About Antique Queen Anne Chairs
The Queen Anne style of chair making entered the colonial world in the mid 1700s shortly after the real Queen Anne occupied her English throne in 1702. The Queen Anne style became the most popular and sought after chair design of the time, until the Chippendale style caught the interests of woodcrafters and chair makers and eventually replaced it. During its heyday, however, the Queen Anne chair was considered a fashion statement. In its infancy, it was made of walnut wood, but through the years other types of wood were used.
When the Chippendale style entered the scene, however, it didn’t entail that the Queen Anne style was already totally out of fashion. This is probably because the Queen Anne chair style introduced a design that is new to the chair industry. It was curved, not straight.
Most of the chair designs that preceded it had straight backs, but the Queen Anne deviated from the norm and gave its top rail a yoke shape and carved its back splat in the shape of a vase, in a design that was referred to as ‘fiddle back’. Another unique introduction of the Queen Anne is the location of the back splat, which was placed on the rail of the seat itself, not on the cross rail on top.
Other defining characteristics of the Queen Anne are the cabrioles, or the curved front legs, and the rounded or clubbed feet.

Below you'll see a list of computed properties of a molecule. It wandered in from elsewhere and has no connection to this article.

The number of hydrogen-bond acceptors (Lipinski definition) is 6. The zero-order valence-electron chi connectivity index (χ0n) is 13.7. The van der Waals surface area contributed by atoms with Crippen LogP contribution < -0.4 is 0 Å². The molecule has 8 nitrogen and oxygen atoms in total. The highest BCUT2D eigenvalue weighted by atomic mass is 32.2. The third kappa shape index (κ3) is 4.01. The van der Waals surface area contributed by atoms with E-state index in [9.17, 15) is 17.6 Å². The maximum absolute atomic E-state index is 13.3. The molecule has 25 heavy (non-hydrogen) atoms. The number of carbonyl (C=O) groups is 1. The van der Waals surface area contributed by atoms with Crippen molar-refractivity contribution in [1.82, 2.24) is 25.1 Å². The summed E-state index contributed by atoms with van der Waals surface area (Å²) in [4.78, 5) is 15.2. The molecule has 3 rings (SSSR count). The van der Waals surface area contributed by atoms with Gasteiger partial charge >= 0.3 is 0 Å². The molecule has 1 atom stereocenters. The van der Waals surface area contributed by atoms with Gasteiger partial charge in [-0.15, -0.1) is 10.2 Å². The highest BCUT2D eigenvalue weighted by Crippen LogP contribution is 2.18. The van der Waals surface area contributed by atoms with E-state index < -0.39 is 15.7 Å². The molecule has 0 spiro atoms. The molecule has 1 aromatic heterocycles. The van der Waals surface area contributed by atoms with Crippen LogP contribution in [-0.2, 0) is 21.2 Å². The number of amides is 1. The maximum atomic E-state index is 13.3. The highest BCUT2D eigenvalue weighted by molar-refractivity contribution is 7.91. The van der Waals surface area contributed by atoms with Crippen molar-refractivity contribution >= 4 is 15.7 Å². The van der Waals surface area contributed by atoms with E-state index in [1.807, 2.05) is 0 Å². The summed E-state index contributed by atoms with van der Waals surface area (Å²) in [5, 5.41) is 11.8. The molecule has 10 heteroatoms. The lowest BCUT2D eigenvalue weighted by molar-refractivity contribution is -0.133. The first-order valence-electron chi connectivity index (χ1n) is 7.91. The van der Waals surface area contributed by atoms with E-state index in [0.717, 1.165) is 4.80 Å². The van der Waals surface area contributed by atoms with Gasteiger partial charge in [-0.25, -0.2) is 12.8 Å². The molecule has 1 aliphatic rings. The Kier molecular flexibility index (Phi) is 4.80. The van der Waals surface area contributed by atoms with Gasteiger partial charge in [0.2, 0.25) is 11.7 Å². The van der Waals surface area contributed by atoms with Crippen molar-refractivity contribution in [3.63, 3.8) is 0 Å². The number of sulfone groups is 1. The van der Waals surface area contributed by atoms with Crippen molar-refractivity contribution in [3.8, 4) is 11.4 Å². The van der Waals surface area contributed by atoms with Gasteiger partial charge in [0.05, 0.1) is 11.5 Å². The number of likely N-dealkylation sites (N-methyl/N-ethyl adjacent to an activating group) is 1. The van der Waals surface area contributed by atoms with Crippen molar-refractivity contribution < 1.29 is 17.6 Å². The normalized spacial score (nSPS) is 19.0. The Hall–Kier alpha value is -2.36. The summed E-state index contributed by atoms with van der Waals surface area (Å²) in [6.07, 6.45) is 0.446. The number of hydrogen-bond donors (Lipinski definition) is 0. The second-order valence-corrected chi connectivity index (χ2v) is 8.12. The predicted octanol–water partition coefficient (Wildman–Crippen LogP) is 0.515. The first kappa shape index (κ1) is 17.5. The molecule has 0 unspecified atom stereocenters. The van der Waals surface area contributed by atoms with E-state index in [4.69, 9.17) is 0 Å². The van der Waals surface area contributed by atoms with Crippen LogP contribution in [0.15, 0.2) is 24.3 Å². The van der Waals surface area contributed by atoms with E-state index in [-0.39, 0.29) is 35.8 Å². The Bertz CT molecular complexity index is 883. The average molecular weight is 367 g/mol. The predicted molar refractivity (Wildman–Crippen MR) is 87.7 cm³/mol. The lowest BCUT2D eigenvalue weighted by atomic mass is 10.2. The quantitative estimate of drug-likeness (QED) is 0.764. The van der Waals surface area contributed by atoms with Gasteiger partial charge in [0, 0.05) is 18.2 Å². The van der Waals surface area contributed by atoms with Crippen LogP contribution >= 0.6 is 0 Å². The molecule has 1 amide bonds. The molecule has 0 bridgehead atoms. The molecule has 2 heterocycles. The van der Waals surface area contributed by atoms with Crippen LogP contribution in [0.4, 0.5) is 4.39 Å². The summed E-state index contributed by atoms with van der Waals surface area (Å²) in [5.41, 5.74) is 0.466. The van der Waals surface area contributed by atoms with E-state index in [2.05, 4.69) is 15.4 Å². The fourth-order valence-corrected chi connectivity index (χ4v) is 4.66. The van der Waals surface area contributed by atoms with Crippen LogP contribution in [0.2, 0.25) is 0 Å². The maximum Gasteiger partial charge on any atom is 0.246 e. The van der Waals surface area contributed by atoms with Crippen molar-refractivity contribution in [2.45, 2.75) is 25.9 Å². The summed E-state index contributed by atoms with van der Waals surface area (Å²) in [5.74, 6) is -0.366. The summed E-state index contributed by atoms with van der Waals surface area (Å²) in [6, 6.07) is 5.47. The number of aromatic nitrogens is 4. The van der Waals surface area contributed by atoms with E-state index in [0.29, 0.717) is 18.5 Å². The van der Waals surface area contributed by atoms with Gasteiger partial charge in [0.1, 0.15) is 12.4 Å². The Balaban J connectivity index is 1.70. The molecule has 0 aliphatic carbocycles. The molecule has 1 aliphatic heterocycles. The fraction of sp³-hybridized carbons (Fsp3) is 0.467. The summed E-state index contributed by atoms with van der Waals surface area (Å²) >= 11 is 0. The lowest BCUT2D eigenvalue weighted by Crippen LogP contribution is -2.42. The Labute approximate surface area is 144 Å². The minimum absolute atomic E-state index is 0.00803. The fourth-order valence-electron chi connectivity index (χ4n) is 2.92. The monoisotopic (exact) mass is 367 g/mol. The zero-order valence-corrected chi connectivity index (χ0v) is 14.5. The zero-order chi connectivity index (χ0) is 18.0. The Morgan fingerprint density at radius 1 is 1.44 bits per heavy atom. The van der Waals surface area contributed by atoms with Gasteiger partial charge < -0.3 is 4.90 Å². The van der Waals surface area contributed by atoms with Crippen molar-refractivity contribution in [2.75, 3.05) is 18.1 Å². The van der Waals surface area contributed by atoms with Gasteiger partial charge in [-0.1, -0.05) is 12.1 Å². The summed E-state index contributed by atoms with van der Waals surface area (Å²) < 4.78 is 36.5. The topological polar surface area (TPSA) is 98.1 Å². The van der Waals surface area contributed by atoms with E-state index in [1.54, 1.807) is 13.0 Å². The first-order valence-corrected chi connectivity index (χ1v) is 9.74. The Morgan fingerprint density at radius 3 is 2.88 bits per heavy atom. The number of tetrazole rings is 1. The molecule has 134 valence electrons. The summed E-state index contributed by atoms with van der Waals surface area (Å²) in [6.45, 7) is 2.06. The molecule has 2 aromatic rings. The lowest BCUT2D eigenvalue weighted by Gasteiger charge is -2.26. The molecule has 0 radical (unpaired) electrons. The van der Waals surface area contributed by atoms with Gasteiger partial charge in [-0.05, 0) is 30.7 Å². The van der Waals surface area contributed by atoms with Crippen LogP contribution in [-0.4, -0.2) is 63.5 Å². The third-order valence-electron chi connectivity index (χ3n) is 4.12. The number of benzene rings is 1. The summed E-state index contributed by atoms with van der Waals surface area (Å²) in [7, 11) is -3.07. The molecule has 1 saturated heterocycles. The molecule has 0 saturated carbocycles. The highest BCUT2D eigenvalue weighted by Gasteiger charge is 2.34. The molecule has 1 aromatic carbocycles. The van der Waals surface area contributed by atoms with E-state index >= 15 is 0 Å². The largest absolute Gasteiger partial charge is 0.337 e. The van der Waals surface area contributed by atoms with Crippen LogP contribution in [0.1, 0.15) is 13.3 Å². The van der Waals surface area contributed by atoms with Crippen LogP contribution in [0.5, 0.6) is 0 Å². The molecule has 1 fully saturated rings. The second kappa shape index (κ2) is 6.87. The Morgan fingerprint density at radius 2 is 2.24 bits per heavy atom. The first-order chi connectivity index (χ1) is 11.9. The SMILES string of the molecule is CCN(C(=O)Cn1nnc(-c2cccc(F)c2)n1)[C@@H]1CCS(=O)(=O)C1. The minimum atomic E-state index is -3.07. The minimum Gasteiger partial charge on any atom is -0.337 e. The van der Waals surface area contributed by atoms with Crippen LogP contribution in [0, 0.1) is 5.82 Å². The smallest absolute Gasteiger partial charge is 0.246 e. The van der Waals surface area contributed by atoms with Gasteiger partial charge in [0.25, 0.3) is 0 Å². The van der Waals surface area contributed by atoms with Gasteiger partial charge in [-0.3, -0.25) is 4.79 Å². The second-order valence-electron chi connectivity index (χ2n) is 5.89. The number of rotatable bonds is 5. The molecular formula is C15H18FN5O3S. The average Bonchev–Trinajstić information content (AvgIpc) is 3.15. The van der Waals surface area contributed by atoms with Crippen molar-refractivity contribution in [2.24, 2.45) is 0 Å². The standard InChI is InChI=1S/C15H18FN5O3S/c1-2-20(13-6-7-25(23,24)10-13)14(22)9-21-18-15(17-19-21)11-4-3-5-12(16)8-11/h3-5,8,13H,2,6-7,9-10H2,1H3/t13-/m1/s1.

In determining the value of antique chairs, its make and design are very important. Thus, if you own a Queen Anne, your chair is considered top of the line. In addition, if your particular Queen Anne has a nice history to it, that is, one of the royals had actually used it, then all the more will its value rise. When appraising antique furniture, factors like age, maker and make, and history are very important and give plus points to its value.
In the history of antique chairs, while the Chippendale style slowly supplanted it, the luster and strength of Queen Anne chairs never diminished. Styles may have changed and designs evolved, but the intrinsic worth of a Queen Anne antique chair will never fade. As the years go by, its worth will even go up. So if you’re thinking about selling your Queen Anne now, you might want to hold on for years more – especially if you don’t really need to sell that badly.
Antique chairs and other types of furniture are testaments to the passing of time and the evolution of man. The fact that they have weathered so many years merits them a whole lot of respect.
Queen Anne antique chairs, in particular, deserve the same kind of esteem as the Hitchcock chair or the Chippendale chair. In fact, going back to its history, the Queen Anne represented a major breakthrough in chair making, thus, making its value slightly higher than its contemporaries.
So next time you dismiss that old chair in your living room as nothing, you’d better think again. You never know, you might be sitting in one of the oldest chairs ever created.